Rio Olympics has serious issues with just six...
|
Bookmark and Share
Feb 04, 2016  |  Vote 0    0

Rio Olympics has serious issues with just six months to go

Six months from Friday, the Olympic cauldron will be lit to officially open the Games — at least that’s still the plan — and many bumps remain to be negotiated

OurWindsor.Ca

The road to Rio de Janeiro has been a long and bumpy one since the International Olympic Committee awarded the 2016 Summer Games to a South American country for the first time.

Six months from Friday, the Olympic cauldron will be lit to officially open the Games — at least that’s still the plan — and many bumps remain to be negotiated.

Here are six issues, dealing with domestic questions and those of a more global scope, to think about six months before the Games begin.

Mosquito Menace

The organizing committee has been plagued with issues and setbacks almost from the time the Games were awarded and now the mosquito-borne Zika virus presents a new and major danger.

While Games officials say they can manage the problem — they say they’ll constantly monitor Games sites for stagnant water where the infectious bugs breed and that the cool, dry Brazilian winter weather will help — they acknowledge a real and present threat.

The new menace constitutes a global health emergency, according to the World Health Organization, and Zika was first identified last April. An estimated 1.5 million people in Brazil have been infected.

Austerity

Even before the Zika virus, the Games were beset with problems, and officials now have a mere six months to fix them. And the issues have not been resolved, not by a long-shot.

The bacteria-laden waters swimmers and sailors have to deal with are still on the minds of athletes and officials. This issue remains unsolved to everyone’s satisfaction to this point.

And the Games are woefully over-budget, causing officials to suggest — but then backtrack — from a cost-cutting move to eliminate air-conditioning in the athletes village. But money is a significant problem, and just getting the Games up and running functionally by August is a legitimate question.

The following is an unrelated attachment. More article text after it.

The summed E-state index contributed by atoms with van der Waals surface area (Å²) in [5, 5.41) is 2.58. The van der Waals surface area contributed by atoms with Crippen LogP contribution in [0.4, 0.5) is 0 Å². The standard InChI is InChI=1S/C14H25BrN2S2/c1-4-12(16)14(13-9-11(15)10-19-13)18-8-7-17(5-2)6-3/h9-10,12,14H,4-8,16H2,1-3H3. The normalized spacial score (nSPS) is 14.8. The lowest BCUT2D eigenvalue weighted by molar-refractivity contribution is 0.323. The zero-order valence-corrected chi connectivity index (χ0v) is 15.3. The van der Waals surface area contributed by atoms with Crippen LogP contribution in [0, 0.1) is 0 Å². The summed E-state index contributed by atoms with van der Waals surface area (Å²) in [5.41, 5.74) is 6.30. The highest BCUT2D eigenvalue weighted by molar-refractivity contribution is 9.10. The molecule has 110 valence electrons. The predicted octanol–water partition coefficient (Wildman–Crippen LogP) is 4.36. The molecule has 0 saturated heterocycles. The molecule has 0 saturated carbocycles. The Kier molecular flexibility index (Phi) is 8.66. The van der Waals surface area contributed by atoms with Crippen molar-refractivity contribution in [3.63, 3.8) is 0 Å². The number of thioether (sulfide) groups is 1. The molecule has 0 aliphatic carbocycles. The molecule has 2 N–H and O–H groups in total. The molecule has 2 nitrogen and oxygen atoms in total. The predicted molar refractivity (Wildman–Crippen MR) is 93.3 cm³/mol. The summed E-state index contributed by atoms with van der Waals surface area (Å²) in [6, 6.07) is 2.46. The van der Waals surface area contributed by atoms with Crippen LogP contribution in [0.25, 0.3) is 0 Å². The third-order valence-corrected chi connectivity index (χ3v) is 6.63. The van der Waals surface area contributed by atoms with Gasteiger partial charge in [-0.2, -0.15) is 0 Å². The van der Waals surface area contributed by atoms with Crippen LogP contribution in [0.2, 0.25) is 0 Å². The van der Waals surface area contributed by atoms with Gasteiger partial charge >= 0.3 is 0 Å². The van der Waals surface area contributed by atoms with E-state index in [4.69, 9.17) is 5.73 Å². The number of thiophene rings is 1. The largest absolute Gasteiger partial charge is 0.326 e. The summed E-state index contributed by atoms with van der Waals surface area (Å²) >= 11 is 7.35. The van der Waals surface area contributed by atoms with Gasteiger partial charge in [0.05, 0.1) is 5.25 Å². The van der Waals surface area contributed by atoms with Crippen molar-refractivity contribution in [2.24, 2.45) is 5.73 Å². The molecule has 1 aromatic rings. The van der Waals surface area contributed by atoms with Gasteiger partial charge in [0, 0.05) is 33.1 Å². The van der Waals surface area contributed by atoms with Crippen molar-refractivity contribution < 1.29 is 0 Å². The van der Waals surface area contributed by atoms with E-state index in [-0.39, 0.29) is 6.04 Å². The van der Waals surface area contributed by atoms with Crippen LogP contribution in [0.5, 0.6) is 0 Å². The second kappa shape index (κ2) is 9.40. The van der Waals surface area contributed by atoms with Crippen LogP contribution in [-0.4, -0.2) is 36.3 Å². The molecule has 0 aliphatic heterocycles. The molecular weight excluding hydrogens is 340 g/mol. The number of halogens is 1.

And venues for swimming and rowing have been downsized, and ticket revenue is at about 75 per cent of projections.

Andre De Grasse

The men’s 100-metre final is one of the highlights of the Olympics and, for the first time since Donovan Bailey almost two decades ago, Canadian fans are over the moon for young sensation Andre De Grasse.

De Grasse, the darling of a significant Canadian track and field contingent, heads into final preparations with change all around him — is six months enough to adapt to it?

He’s now a professional, blessed with an eight-figure contract from Puma, he’s moved his training base to Phoenix with the highly-regarded ALTIS group but he’s also with his fourth coach in four years.

There’s no questioning his skill, but he is entering the most important training period of his life in new surroundings.

Russia under scrutiny

There is much to do for Russia to even participate in the marquee event of the Olympics — track and field — and the next six months will be telling.

The IAAF, the world governing body of athletics, banned the Russian federation after a scathing report from WADA, the global anti-doping organization.

Russia has continued to insist it will clean up any systemic issues, and its deputy sports minister said this week he expected track and field athletes to be among the country’s 450-member contingent in Rio.

The IAAF will meet in March, and high on its agenda will be the Russia situation, and it will continue to be a story even if Russian athletes are allowed to compete because questions will linger.

In the hunt

Canada’s past in team events at the Summer Games has been spotty at best. Only two medals — women’s soccer bronze in 2012 in London and men’s basketball silver in 1936 in Berlin — and the same teams are chasing simple spots in the Games in the coming months.

The women are looking to capture one of two CONCACAF spots at a tournament in Texas starting next week. The men have one spot available to fight for at a final FIBA qualifier in Philippines in July.

Canada does have legitimate medal hopes in women’s sevens rugby and women’s basketball and has also qualified in men’s field hockey.

There is a chance it will be Canada’s largest “team” representation in the modern era.

Priming the pump

The Olympics are about being at your best on one specific day, maybe two. It’s about doing all the training and tapering and getting the body and mind ready to go all out on one specific day.

For two Canadian athletes coming off world championship performances last fall, the final six months before Rio will include the most important training period of their lives.

Pole vaulter Shawn Barber and high jumper Derek Drouin — both gold medallists at the 2015 world athletic championships — will demand watching in the lead-up to Rio because they have to be at their very best on one specific day, and that takes meticulous planning and preparation.

Toronto Star

|
Bookmark and Share

(0) Comment

Join The Conversation Sign Up Login

In Your Neighbourhood Today

SPONSORED CONTENT View More